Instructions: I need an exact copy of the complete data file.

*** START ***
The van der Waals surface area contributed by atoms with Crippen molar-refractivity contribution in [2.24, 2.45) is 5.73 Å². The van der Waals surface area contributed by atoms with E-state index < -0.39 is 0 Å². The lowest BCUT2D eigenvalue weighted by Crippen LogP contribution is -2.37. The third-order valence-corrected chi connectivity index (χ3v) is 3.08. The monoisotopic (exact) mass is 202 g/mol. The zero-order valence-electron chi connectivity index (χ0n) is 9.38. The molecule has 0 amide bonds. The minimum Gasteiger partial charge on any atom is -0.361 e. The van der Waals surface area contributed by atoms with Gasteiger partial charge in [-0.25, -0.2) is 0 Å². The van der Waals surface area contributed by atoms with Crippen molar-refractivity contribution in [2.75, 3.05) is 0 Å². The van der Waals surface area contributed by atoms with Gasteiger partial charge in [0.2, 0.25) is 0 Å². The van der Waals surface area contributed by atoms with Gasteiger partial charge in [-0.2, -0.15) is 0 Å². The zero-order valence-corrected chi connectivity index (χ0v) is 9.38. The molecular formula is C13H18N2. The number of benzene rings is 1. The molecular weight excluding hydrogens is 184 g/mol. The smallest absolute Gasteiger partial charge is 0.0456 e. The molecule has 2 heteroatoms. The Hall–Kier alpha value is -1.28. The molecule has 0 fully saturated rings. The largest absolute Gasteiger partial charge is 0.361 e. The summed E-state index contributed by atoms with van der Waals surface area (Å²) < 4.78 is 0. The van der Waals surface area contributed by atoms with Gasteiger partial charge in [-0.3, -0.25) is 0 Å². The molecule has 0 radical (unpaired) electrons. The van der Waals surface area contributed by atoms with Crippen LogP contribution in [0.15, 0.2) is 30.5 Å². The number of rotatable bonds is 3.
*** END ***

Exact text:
The van der Waals surface area contributed by atoms with Crippen molar-refractivity contribution in [2.24, 2.45) is 5.73 Å². The van der Waals surface area contributed by atoms with E-state index < -0.39 is 0 Å². The lowest BCUT2D eigenvalue weighted by Crippen LogP contribution is -2.37. The third-order valence-corrected chi connectivity index (χ3v) is 3.08. The monoisotopic (exact) mass is 202 g/mol. The zero-order valence-electron chi connectivity index (χ0n) is 9.38. The molecule has 0 amide bonds. The minimum Gasteiger partial charge on any atom is -0.361 e. The van der Waals surface area contributed by atoms with Gasteiger partial charge in [-0.25, -0.2) is 0 Å². The van der Waals surface area contributed by atoms with Crippen molar-refractivity contribution in [2.75, 3.05) is 0 Å². The van der Waals surface area contributed by atoms with Gasteiger partial charge in [0.2, 0.25) is 0 Å². The van der Waals surface area contributed by atoms with Gasteiger partial charge in [-0.2, -0.15) is 0 Å². The zero-order valence-corrected chi connectivity index (χ0v) is 9.38. The molecular formula is C13H18N2. The number of benzene rings is 1. The molecular weight excluding hydrogens is 184 g/mol. The smallest absolute Gasteiger partial charge is 0.0456 e. The molecule has 2 heteroatoms. The Hall–Kier alpha value is -1.28. The molecule has 0 fully saturated rings. The largest absolute Gasteiger partial charge is 0.361 e. The summed E-state index contributed by atoms with van der Waals surface area (Å²) < 4.78 is 0. The van der Waals surface area contributed by atoms with Gasteiger partial charge in [-0.3, -0.25) is 0 Å². The molecule has 0 radical (unpaired) electrons. The van der Waals surface area contributed by atoms with Crippen LogP contribution in [0.15, 0.2) is 30.5 Å². The number of rotatable bonds is 3.